Turin lies between the River Po and the foothills of the Alps, a handsome city of palatial baroque residences, fine piazzas, wide boulevards and 18km (11 miles) of arcades. Associated primarily with industry, Turin is often overlooked, but there are plenty of cultural sights and it is excellent for shopping. Besides designer labels, you will find artisan workshops, gastronomic delicacies, antiques and flea markets. Numerous historic cafés serve gelati (ice cream), Turin chocolates and bicerin (the local drink made of coffee, chocolate and cream), while excellent trattorie serve rich Piedmont dishes and wines. Be sure to visit Via Po, off Piazza Castello, with its long arcades and historic palaces and cafés.
A fitting capital to Piedmont, Italy’s second-richest region, Torino (Turin) stands on the banks of the Po river. Turin is a sprawling industrial city with an elegant baroque heart. Its still-discernible French flavor arrived with the ruling house of Savoy in 1574; three centuries later they teamed up with the Risorgimento’s liberal politician, Camillo Cavour, to lend credibility to the unification movement.
In 1860 Turin became the first capital of Italy, and 10 years later its Savoy monarch, Vittorio Emanuele, became king of the united country. During the 20th century Turin became the headquarters of Fiat, whose owners, the immensely powerful Agnelli family, are an undisputed force throughout Italy.
Things to do in Turin: What to See?
The elegant Via Roma, all designer stores and classy cafés, bisects the city- center grid plan, and most of what you’ll want to see lies around here. First stop should be Turin’s two main museums, the Museo Egizio (Egyptian Museum) and the Galleria Sabauda (Sabauda Gallery), housed in the same building. The Egyptian collection is superb. Don’t miss the tomb of Kha and Mirit; a 1400 BC architect, Kha was buried with his wife and everything they would need in the afterlife. The Sabauda’s artistic base is the Savoy private collections, particularly strong on Dutch and Flemish schools, though you should’t miss Pollaiuolos wonderful Tobias and the Angel, a taut and colorful 15th-century masterpiece.
The historical Basilica di Superga, which houses the tombs of the House of Savoy as well as an important shrine to the Virgin Mary, can be visited just outside of the city of Turin in the surrounding hilly countryside
Nearby, visit the Museo Nazionale del Risorgimento, devoted to Turin’s role in unification, with a fascinating section on Garibaldi. Piazza Castello is home to the incredibly opulent Palazzo Reale (Royal Palace), the more restrained Palazzo Madama and the Armeria Reale (Royal Armory), one of the world’s great museums of arms and armor. Off Piazza Castello, is the Duomo (Cathedral), whose best-known treasure is the Holy Shroud (Sindone). This length of linen contains what many Christians believe to be the imprint of the face and body of Christ. Many people contend the shroud was used to wrap Jesus’ body after the crucifixion.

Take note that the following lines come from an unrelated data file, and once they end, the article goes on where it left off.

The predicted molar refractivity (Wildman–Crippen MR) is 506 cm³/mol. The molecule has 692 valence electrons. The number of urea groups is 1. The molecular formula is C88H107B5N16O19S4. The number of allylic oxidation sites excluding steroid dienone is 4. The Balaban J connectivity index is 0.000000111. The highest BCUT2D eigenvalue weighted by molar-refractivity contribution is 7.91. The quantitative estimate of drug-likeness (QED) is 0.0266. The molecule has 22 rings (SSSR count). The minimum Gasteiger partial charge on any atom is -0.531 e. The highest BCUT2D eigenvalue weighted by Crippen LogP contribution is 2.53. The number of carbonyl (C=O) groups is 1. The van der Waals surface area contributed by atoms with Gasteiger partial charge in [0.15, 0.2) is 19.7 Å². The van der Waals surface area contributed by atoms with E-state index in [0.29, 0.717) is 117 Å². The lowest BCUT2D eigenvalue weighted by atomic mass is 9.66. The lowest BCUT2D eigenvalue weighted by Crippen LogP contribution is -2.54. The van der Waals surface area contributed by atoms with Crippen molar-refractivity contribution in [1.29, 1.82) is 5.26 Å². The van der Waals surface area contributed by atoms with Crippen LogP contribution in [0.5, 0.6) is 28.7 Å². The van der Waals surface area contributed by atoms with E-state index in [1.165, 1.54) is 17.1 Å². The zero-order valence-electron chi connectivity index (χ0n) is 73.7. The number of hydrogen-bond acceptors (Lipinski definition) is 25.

From the cathedral, head toward the river and walk down to the Parco del Valentino, a large park humming with life in the evenings. Here you can visit the Borgo Medioevale, an attractive synthesis of Piedmont’s best medieval buildings, constructed in 1884. Farther along the river, automobile fans will enjoy the Museo dell’Automobile (Automobile Museum)
If you ‘re in the mood for some amazing surroundings and winter sports, Turin can absolutely deliver on that. In the Val di Susa region, like the towns of Avigliana and Susa, where you’ll see some awesome views of the snow-covered Alps. Some other terrific towns to see for soaking up the rejuvenating atmosphere include Moncalieri, Pinerolo, and Chieri. For those travelers seeking to seek out the best powder to satisfy their winter sports cravings, Turin Province offers some of the best slopes in Northern Italy. Whether you’re into ski, snowboarding, mountain climbing, ice-skating, or simply plain old walking, resorts like San Sicario, Cesana Torinese and Sauze d’Oulx are ready and waiting to help you have a remarkable time while seeing a few of the most stunning landscapes around.
The Turin Province isn’t just for winter sports enthusiasts. To the south, you’ll find perfect locations for cycling, horseback riding, walking, and even canoeing and rafting.
Things to do in Turin: What to Eat?
Turin is known for a wide range of tasty specializeds that include Grissini (bread sticks), vermouth, and Gianduja chocolates. As far as common main dishes go, you’ll tend to find pasta filled with vegetables and meat topped with a tasty gravy and home grown sage. A delectable, vast array of desserts are likewise readily available including a sweet, tasty native beverage made with coffee, chocolate, and cream. And obviously, one can’t forget the extraordinary array of cheeses and wines offered throughout Turin.
Things to do in Turin: Where to Stay?
Turin Tours & Tickets
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